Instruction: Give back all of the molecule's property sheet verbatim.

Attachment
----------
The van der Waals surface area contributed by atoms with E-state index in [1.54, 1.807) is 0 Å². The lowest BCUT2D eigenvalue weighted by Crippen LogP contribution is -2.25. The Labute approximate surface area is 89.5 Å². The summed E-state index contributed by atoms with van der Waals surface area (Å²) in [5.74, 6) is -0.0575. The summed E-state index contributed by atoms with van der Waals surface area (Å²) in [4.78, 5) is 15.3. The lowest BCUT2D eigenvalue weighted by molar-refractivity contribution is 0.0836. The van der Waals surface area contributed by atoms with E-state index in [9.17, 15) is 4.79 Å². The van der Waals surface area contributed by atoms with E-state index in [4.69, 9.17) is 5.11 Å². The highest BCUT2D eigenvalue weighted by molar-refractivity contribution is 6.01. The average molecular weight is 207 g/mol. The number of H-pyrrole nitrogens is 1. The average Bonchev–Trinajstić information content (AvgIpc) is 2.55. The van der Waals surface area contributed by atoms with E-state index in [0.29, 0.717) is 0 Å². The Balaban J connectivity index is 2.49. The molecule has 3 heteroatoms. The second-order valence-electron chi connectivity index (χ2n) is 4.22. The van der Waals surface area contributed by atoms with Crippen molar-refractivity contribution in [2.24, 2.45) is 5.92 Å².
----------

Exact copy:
The van der Waals surface area contributed by atoms with E-state index in [1.54, 1.807) is 0 Å². The lowest BCUT2D eigenvalue weighted by Crippen LogP contribution is -2.25. The Labute approximate surface area is 89.5 Å². The summed E-state index contributed by atoms with van der Waals surface area (Å²) in [5.74, 6) is -0.0575. The summed E-state index contributed by atoms with van der Waals surface area (Å²) in [4.78, 5) is 15.3. The lowest BCUT2D eigenvalue weighted by molar-refractivity contribution is 0.0836. The van der Waals surface area contributed by atoms with E-state index in [9.17, 15) is 4.79 Å². The van der Waals surface area contributed by atoms with E-state index in [4.69, 9.17) is 5.11 Å². The highest BCUT2D eigenvalue weighted by molar-refractivity contribution is 6.01. The average molecular weight is 207 g/mol. The number of H-pyrrole nitrogens is 1. The average Bonchev–Trinajstić information content (AvgIpc) is 2.55. The van der Waals surface area contributed by atoms with E-state index in [0.29, 0.717) is 0 Å². The Balaban J connectivity index is 2.49. The molecule has 3 heteroatoms. The second-order valence-electron chi connectivity index (χ2n) is 4.22. The van der Waals surface area contributed by atoms with Crippen molar-refractivity contribution in [2.24, 2.45) is 5.92 Å².